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Maximizing Litter Size − Timing When to Inseminate

Small litter size is most commonly caused by inseminating at the wrong time.  One would think that since sperm can live in the female vaginal tract for up to one week, and eggs are fertilizable for at least a four day period, that breeding close to the right date would be fine; however, that is not the case.  

Many new breeding managers do not realize that a bitch’s breeding behavior does not always coincide with the right time to mate.  This is because standing and flagging, willingness to accept a male, the color of the vaginal discharge (thinning from blood to thinner), and the change in the vaginal smear are all influenced by estrogen.  Estrogen is a hormone that readies the uterus, vagina, and behavior of the bitch, but it is NOT the hormone that controls when the eggs ovulate.

The important hormone that triggers ovulation is called Luteinizing Hormone (LH).  After the eggs are released, cells in the crater-like space in the ovary where the egg was release a very important hormone called Progesterone.  

Eggs are most fertile 3 to 5 days after ovulation occurs; however, a bitch may exhibit prime mating behavior many days earlier or later than the peak time for fertilizing the eggs.  Insemination at the wrong time can result in low conception rates or small litter sizes.  If insemination is too early, there are fewer live sperm when the eggs are ready to be fertilized.  If insemination is too late, the eggs may have disintegrated due to being too old or the cervix may have closed.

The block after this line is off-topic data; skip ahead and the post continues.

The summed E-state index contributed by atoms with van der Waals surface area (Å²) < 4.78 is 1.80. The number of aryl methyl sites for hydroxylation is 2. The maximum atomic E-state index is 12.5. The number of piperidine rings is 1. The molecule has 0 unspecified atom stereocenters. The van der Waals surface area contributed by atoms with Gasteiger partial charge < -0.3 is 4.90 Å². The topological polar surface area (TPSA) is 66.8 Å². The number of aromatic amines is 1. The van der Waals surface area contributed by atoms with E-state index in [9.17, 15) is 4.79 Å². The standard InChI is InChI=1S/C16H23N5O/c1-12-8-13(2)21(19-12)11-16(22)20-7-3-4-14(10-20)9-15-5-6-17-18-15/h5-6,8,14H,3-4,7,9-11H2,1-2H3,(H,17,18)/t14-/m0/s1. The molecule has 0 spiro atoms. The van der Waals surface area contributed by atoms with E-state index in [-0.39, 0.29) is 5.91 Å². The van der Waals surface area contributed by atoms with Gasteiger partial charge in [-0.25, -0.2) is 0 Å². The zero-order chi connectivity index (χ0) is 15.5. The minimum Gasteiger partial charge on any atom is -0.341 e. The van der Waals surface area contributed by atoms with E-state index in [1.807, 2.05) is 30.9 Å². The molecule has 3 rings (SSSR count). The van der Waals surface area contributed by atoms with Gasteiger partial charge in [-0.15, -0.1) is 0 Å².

Combining progesterone testing with LH testing is an ideal method for selecting the prime breeding date.  A spike in LH occurs 48 hours prior to ovulation. There is only one LH surge and it only last 24 hours.  Dogs produce immature oocytes at ovulation.  Once ovulated, these oocytes require 48 hours to mature enough to handle fertilization by sperm.  Therefore, if we know the date of ovulation, we can choose the optimal breeding dates.  

On the chart below, the pink spike is the rise in LH.  It can be measured by a blood test run in-house by using a test kit available from Synbiotics, CA, (http://www.synbiotics.com/Products/Canine_Reproduction.html).   The test kits cost about $20.00 US per test and have a short shelf life.

The blue line on the chart below is the progesterone level as it is measured every other day.   As you can see, the LH rise tends to be around the time the progesterone value jumps from <1.5 ng/ml to >2 ng/ml.  For countries using nmol/l instead of ng/ml, nmol/l can be easily converted to ng/ml by simply multiplying by 0.315.  Keep in mind that the exact value may vary from dog to dog, and some interpretation must be done.